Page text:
We are pleased we received a number of responses to our recent editorial on “Defining the Scholarly and Scholarship Common Program Requirements,”1 over 20 and counting. As a group, these letters continue to demonstrate the differing perspectives on whether and how the common program requirements for residency education should address the topic of scholarly activity (application of a systematic approach to a question or project in a domain as defined by Glassick et al2), or scholarship (a scholarly approach that additionally is aimed at advancing knowledge in the field as judged by peer review3). There seems to be support for the concept that residents and faculty should demonstrate a scholarly approach to questions and projects and that programs should cultivate a culture or environment of inquiry. However, readers disagreed on whether residents and faculty should be required to advance their scholarly approach by producing scholarship.
These varying opinions are reflected in the responses received. Seehusen and Ledford4 argue that “successful scholarship breeds successful physicians,” and suggest residents should have a scholarship requirement and that their work should be focused on the scholarship of discovery. In contrast, Hong5 voiced uncertainty about the role that either resident or faculty scholarship has in the aim of training great physicians, stating that “scholarship alone does not make a competent physician.” Both Hong5 and Fringer6 highlight the importance of ensuring that trainees are prepared to apply a scholarly approach to clinical problems but opine against a widespread mandate for scholarship. In addition, Fringer6 illustrates the logistical challenges such an interpretation of the requirement would pose to program directors.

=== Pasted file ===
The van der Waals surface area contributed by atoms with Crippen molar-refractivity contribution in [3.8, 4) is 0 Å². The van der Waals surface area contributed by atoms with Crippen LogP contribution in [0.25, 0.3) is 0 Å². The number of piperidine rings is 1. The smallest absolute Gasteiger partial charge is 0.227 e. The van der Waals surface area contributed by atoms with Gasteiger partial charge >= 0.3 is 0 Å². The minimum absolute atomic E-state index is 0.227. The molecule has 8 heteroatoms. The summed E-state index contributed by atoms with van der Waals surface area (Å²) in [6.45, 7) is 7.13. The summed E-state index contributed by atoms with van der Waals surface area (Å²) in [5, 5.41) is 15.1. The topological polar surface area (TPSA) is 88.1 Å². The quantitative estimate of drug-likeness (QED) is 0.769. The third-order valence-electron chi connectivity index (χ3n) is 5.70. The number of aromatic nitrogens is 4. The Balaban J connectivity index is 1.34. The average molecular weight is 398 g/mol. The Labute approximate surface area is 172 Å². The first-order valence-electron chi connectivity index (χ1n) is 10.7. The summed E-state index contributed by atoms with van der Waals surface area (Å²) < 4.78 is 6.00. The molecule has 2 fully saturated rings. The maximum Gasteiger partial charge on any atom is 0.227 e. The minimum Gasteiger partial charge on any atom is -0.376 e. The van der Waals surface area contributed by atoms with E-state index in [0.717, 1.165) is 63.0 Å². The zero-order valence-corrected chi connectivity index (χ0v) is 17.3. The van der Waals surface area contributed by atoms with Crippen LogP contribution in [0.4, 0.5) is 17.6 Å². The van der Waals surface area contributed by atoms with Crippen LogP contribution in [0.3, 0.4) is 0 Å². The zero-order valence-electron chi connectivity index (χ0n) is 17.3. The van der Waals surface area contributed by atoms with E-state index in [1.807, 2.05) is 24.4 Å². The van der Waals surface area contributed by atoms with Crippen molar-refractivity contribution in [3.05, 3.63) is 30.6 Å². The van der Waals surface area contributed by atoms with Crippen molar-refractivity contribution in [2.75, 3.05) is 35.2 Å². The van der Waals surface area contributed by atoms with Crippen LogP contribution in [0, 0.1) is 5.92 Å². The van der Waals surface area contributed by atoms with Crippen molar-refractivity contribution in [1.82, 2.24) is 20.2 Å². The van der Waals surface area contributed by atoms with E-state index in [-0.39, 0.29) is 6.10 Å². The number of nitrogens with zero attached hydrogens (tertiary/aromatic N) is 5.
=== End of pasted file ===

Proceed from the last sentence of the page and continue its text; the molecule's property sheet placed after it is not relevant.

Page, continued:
Presently, we advocate that the common program requirements remain focused on the expectation of a scholarly activity as there is currently insufficient evidence to support or not support a requirement for scholarship as a residency training requirement. Given that each program must refer to their specialty's residency review committee (RRC) requirements for specific guidance, over time, we anticipate that the Next Accreditation System will produce data for scholarly activity across the range of accredited programs. The systematic analysis of this data will then allow us to make informed decisions about the relative value of scholarly activity and scholarship on residents' learning and professional development.